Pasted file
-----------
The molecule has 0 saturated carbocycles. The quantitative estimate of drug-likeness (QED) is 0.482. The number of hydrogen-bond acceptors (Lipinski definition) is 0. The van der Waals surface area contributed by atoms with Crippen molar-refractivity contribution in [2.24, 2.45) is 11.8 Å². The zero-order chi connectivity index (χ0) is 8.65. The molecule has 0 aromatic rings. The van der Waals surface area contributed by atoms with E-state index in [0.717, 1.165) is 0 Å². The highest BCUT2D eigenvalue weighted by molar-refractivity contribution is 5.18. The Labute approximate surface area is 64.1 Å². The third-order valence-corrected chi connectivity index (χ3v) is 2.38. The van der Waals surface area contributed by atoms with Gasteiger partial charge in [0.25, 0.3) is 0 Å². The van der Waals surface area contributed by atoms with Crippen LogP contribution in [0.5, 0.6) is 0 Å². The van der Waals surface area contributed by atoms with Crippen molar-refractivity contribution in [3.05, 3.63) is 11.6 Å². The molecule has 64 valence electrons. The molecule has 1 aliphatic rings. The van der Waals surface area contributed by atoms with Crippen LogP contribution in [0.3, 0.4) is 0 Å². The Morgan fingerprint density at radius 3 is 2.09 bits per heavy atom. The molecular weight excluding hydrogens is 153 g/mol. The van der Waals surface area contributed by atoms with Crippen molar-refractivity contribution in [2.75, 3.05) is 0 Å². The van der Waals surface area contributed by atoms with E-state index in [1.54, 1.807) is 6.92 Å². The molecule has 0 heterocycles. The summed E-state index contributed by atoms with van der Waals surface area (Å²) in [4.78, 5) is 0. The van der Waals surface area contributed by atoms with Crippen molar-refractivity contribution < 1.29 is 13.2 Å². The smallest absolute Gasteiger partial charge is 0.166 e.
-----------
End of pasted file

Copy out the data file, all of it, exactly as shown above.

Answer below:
The molecule has 0 saturated carbocycles. The quantitative estimate of drug-likeness (QED) is 0.482. The number of hydrogen-bond acceptors (Lipinski definition) is 0. The van der Waals surface area contributed by atoms with Crippen molar-refractivity contribution in [2.24, 2.45) is 11.8 Å². The zero-order chi connectivity index (χ0) is 8.65. The molecule has 0 aromatic rings. The van der Waals surface area contributed by atoms with E-state index in [0.717, 1.165) is 0 Å². The highest BCUT2D eigenvalue weighted by molar-refractivity contribution is 5.18. The Labute approximate surface area is 64.1 Å². The third-order valence-corrected chi connectivity index (χ3v) is 2.38. The van der Waals surface area contributed by atoms with Gasteiger partial charge in [0.25, 0.3) is 0 Å². The van der Waals surface area contributed by atoms with Crippen LogP contribution in [0.5, 0.6) is 0 Å². The van der Waals surface area contributed by atoms with Crippen molar-refractivity contribution in [3.05, 3.63) is 11.6 Å². The molecule has 64 valence electrons. The molecule has 1 aliphatic rings. The van der Waals surface area contributed by atoms with Crippen LogP contribution in [0.3, 0.4) is 0 Å². The Morgan fingerprint density at radius 3 is 2.09 bits per heavy atom. The molecular weight excluding hydrogens is 153 g/mol. The van der Waals surface area contributed by atoms with Crippen molar-refractivity contribution in [2.75, 3.05) is 0 Å². The van der Waals surface area contributed by atoms with E-state index in [1.54, 1.807) is 6.92 Å². The molecule has 0 heterocycles. The summed E-state index contributed by atoms with van der Waals surface area (Å²) in [4.78, 5) is 0. The van der Waals surface area contributed by atoms with Crippen molar-refractivity contribution < 1.29 is 13.2 Å². The smallest absolute Gasteiger partial charge is 0.166 e.